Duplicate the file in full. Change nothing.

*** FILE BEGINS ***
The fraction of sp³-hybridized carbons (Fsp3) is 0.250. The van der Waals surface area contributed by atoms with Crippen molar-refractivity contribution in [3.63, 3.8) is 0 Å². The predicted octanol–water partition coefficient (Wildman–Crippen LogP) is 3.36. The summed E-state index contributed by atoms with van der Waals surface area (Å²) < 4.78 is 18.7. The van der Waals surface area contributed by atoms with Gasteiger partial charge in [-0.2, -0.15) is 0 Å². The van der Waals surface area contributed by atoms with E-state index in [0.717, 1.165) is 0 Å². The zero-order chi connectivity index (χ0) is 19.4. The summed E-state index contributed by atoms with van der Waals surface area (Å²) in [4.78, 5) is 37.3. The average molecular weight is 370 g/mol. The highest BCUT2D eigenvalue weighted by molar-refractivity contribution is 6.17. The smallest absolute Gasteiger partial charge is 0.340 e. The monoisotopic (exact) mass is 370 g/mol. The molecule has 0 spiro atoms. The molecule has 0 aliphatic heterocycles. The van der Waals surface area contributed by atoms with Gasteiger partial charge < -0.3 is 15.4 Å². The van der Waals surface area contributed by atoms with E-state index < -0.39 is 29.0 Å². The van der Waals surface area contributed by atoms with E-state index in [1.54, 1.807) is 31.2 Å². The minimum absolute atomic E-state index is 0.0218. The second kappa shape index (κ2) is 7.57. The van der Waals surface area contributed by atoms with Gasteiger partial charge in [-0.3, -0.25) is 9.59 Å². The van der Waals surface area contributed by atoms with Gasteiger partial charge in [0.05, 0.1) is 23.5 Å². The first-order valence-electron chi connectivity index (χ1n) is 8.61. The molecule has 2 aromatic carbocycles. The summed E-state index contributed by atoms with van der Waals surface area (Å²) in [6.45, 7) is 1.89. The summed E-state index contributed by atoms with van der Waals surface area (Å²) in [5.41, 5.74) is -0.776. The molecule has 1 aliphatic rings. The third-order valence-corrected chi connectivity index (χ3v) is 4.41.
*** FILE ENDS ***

The fraction of sp³-hybridized carbons (Fsp3) is 0.250. The van der Waals surface area contributed by atoms with Crippen molar-refractivity contribution in [3.63, 3.8) is 0 Å². The predicted octanol–water partition coefficient (Wildman–Crippen LogP) is 3.36. The summed E-state index contributed by atoms with van der Waals surface area (Å²) < 4.78 is 18.7. The van der Waals surface area contributed by atoms with Gasteiger partial charge in [-0.2, -0.15) is 0 Å². The van der Waals surface area contributed by atoms with E-state index in [0.717, 1.165) is 0 Å². The zero-order chi connectivity index (χ0) is 19.4. The summed E-state index contributed by atoms with van der Waals surface area (Å²) in [4.78, 5) is 37.3. The average molecular weight is 370 g/mol. The highest BCUT2D eigenvalue weighted by molar-refractivity contribution is 6.17. The smallest absolute Gasteiger partial charge is 0.340 e. The monoisotopic (exact) mass is 370 g/mol. The molecule has 0 spiro atoms. The molecule has 0 aliphatic heterocycles. The van der Waals surface area contributed by atoms with Gasteiger partial charge < -0.3 is 15.4 Å². The van der Waals surface area contributed by atoms with E-state index < -0.39 is 29.0 Å². The van der Waals surface area contributed by atoms with E-state index in [1.54, 1.807) is 31.2 Å². The minimum absolute atomic E-state index is 0.0218. The second kappa shape index (κ2) is 7.57. The van der Waals surface area contributed by atoms with Gasteiger partial charge in [-0.3, -0.25) is 9.59 Å². The van der Waals surface area contributed by atoms with Gasteiger partial charge in [0.05, 0.1) is 23.5 Å². The first-order valence-electron chi connectivity index (χ1n) is 8.61. The molecule has 2 aromatic carbocycles. The summed E-state index contributed by atoms with van der Waals surface area (Å²) in [6.45, 7) is 1.89. The summed E-state index contributed by atoms with van der Waals surface area (Å²) in [5.41, 5.74) is -0.776. The molecule has 1 aliphatic rings. The third-order valence-corrected chi connectivity index (χ3v) is 4.41.